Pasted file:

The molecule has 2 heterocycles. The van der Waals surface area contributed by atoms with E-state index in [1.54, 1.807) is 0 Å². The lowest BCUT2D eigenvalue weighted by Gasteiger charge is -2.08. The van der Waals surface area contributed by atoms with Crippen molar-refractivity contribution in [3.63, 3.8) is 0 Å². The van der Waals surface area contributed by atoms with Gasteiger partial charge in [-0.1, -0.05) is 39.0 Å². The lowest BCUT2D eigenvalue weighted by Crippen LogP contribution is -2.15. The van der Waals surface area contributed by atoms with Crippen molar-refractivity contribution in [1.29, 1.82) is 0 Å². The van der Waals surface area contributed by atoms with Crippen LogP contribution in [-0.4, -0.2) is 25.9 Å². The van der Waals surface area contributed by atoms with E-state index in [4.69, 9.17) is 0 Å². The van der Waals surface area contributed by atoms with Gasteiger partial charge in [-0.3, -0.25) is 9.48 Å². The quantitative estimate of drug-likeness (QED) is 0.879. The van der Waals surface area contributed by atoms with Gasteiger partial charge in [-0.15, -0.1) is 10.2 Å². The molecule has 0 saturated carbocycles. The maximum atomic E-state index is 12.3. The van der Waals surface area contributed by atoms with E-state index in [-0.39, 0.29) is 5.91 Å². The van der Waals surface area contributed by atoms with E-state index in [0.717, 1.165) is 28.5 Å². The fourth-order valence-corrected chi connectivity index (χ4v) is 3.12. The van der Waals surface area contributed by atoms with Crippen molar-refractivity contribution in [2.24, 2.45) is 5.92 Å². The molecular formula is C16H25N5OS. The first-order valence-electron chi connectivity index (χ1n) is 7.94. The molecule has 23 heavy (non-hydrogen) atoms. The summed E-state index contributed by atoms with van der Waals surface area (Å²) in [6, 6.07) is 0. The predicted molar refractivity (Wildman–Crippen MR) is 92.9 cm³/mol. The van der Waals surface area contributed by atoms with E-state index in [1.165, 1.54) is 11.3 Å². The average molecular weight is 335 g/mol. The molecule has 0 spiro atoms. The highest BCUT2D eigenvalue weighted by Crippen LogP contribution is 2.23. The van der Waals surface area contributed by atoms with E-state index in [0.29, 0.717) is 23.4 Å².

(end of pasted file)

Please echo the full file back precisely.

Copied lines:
The molecule has 2 heterocycles. The van der Waals surface area contributed by atoms with E-state index in [1.54, 1.807) is 0 Å². The lowest BCUT2D eigenvalue weighted by Gasteiger charge is -2.08. The van der Waals surface area contributed by atoms with Crippen molar-refractivity contribution in [3.63, 3.8) is 0 Å². The van der Waals surface area contributed by atoms with Gasteiger partial charge in [-0.1, -0.05) is 39.0 Å². The lowest BCUT2D eigenvalue weighted by Crippen LogP contribution is -2.15. The van der Waals surface area contributed by atoms with Crippen molar-refractivity contribution in [1.29, 1.82) is 0 Å². The van der Waals surface area contributed by atoms with Crippen LogP contribution in [-0.4, -0.2) is 25.9 Å². The van der Waals surface area contributed by atoms with E-state index in [4.69, 9.17) is 0 Å². The van der Waals surface area contributed by atoms with Gasteiger partial charge in [-0.3, -0.25) is 9.48 Å². The quantitative estimate of drug-likeness (QED) is 0.879. The van der Waals surface area contributed by atoms with Gasteiger partial charge in [-0.15, -0.1) is 10.2 Å². The molecule has 0 saturated carbocycles. The maximum atomic E-state index is 12.3. The van der Waals surface area contributed by atoms with E-state index in [-0.39, 0.29) is 5.91 Å². The van der Waals surface area contributed by atoms with E-state index in [0.717, 1.165) is 28.5 Å². The fourth-order valence-corrected chi connectivity index (χ4v) is 3.12. The van der Waals surface area contributed by atoms with Crippen molar-refractivity contribution in [2.24, 2.45) is 5.92 Å². The molecular formula is C16H25N5OS. The first-order valence-electron chi connectivity index (χ1n) is 7.94. The molecule has 23 heavy (non-hydrogen) atoms. The summed E-state index contributed by atoms with van der Waals surface area (Å²) in [6, 6.07) is 0. The predicted molar refractivity (Wildman–Crippen MR) is 92.9 cm³/mol. The van der Waals surface area contributed by atoms with E-state index in [1.165, 1.54) is 11.3 Å². The average molecular weight is 335 g/mol. The molecule has 0 spiro atoms. The highest BCUT2D eigenvalue weighted by Crippen LogP contribution is 2.23. The van der Waals surface area contributed by atoms with E-state index in [0.29, 0.717) is 23.4 Å².